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James Lees-Milne


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James Lees-Milne
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1975. Ancestral Voices

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Lees-Milne, James. 'Ancestral Voices' published in 1985 in Great Britain by Faber and Faber in paperback, 302pp, ISBN 0571133258. Condition: fair or acceptable condition - the book is wholly intact and readable, but the spine is weak at pages 134-135. The cover and internal pages are slightly tanned (or foxed with age). There is slight creasing and rubbing to the cover edges. Price: £8.99, not including post and packing (which is Amazon UK's standard charge, currently £2.80 for UK buyers, more for overseas customers)
1985, Faber and Faber, pbk
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  • Ancestral Voices [top]
    First published in 1975 in Great Britain by Chatto & Windus in hardback with dustjacket, 302pp, ISBN 0701121106
    First published in 1984 in Great Britain by Faber and Faber in paperback, 302pp, ISBN 0571133258
    Reprinted in 1985 in Great Britain by Faber and Faber in paperback, 302pp, ISBN 0571133258

About this book: Ancestral Voices is the first of three volumes of a diary James Lees-Milne kept from 1942-1947 when he was employed to inspect historic buildings offered by their eccentric or impecunious owners to the National Trust. Lively, frank, witty, sometimes scandalous, it is immensely entertaining reading. From the introduction: "A distinguished friend recently suggested that I should record some past encounters with the owners and donors of historic houses during the course of my work with the National Trust. My immediate response was "No". A string of disconnected anecdotes and names would not be edifying or entertaining. Pressed once more by my friend, I thought again. Well! there were those dusty packets of day-to-day diaries stowed away upstairs. Could I bring myself to re-peruse the adolescent, opinionative, supercilious jottings? I did so, with the partial result here presented. Inevitably I have misgivings, because the priggish young man who wrote them is someone whom I had long forgotten, and someone with whom, upon re-acquaintance, I am not whole-heartedly pleased. Moreover, I no longer share many of his too glibly expressed views.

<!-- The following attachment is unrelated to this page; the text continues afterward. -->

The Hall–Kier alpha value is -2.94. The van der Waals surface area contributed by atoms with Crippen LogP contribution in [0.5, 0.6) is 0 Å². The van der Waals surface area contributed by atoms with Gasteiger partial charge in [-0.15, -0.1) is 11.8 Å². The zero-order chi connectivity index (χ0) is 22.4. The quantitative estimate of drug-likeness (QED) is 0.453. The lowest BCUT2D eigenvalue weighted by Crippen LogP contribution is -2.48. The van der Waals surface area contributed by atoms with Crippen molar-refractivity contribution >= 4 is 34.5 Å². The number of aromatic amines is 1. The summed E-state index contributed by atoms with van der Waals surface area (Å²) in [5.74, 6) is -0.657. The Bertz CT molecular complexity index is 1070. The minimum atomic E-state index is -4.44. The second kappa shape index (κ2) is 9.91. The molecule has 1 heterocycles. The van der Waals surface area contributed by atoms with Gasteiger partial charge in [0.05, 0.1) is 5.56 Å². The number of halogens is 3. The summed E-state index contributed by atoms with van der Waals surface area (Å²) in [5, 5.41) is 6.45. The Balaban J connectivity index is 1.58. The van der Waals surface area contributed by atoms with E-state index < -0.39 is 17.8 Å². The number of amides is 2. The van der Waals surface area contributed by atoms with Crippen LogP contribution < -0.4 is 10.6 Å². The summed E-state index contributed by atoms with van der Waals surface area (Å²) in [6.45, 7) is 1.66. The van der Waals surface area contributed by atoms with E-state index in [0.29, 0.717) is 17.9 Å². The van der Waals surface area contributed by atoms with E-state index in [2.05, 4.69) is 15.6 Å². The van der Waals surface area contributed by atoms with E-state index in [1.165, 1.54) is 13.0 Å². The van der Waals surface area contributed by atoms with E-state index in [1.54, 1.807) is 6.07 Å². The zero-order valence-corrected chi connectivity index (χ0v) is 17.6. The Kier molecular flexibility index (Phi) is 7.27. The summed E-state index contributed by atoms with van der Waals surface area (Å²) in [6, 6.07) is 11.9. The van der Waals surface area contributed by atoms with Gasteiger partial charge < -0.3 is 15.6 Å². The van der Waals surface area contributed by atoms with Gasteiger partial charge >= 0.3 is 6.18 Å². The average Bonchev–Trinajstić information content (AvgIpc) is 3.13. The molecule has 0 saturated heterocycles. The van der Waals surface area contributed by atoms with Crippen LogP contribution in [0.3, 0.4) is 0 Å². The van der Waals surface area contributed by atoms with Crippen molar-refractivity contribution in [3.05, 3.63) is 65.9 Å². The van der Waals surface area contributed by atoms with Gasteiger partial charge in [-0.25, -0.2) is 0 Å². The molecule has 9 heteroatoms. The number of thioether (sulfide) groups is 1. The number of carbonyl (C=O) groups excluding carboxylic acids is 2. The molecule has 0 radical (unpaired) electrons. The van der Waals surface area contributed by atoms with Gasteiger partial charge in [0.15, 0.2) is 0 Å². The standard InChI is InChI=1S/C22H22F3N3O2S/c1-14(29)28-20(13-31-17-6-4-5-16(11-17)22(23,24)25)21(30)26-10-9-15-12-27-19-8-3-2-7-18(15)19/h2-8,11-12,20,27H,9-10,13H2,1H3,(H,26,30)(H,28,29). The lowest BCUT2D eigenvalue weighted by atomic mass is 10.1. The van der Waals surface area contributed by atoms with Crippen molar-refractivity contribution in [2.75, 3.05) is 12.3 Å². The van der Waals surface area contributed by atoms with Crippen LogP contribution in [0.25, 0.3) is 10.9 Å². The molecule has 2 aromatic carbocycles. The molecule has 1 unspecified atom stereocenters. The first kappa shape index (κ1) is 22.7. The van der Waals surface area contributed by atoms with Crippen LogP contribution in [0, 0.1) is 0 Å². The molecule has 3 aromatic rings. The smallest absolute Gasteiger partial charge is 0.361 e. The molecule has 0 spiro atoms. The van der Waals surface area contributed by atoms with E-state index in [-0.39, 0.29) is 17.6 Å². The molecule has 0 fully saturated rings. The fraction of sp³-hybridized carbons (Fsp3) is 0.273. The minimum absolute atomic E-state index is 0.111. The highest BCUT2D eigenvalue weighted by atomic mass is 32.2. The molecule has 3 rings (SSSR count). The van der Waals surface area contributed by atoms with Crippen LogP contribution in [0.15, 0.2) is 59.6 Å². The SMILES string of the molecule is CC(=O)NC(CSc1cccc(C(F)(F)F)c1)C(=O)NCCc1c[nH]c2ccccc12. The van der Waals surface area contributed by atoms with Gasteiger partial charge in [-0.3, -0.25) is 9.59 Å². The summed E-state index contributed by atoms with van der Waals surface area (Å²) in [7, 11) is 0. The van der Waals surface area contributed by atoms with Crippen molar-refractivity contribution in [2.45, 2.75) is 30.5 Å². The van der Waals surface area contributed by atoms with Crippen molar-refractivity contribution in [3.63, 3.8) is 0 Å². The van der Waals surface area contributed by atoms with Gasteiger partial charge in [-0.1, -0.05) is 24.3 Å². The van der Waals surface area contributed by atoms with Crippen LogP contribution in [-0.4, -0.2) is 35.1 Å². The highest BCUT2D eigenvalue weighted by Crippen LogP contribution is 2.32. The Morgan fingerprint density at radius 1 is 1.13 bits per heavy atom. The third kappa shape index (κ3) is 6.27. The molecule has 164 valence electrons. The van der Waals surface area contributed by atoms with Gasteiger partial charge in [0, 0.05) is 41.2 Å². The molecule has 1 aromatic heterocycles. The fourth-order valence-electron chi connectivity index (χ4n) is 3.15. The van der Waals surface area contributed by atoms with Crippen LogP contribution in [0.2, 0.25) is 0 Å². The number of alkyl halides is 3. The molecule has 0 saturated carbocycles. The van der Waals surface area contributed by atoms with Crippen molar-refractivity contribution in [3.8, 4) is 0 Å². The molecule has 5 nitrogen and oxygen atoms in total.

An introductory word or two seem necessary here. In March 1936 I joined the staff of the National Trust and in September 1939, I left it for war service. After a short and inglorious career in the army, I was discharged in 1941 for health reasons, and towards the end of that year, I rejoined the National Trust Staff. When the diaries opened in January 1942, the National Trust office was installed in West Wycombe Park, Buckinghamshire, whither it had been evacuated in the first months of war. Some of the staff, including myself, lodged in the house. The office remained at West Wycombe until January 1943, when the Executive Committee deemed it safe and suitable for the files (and the staff) to return to their old premises in Buckingham Palace Gardens SW1. I then lived in No. 104 Cheyne Walk, Chelsea till the end of WW2...


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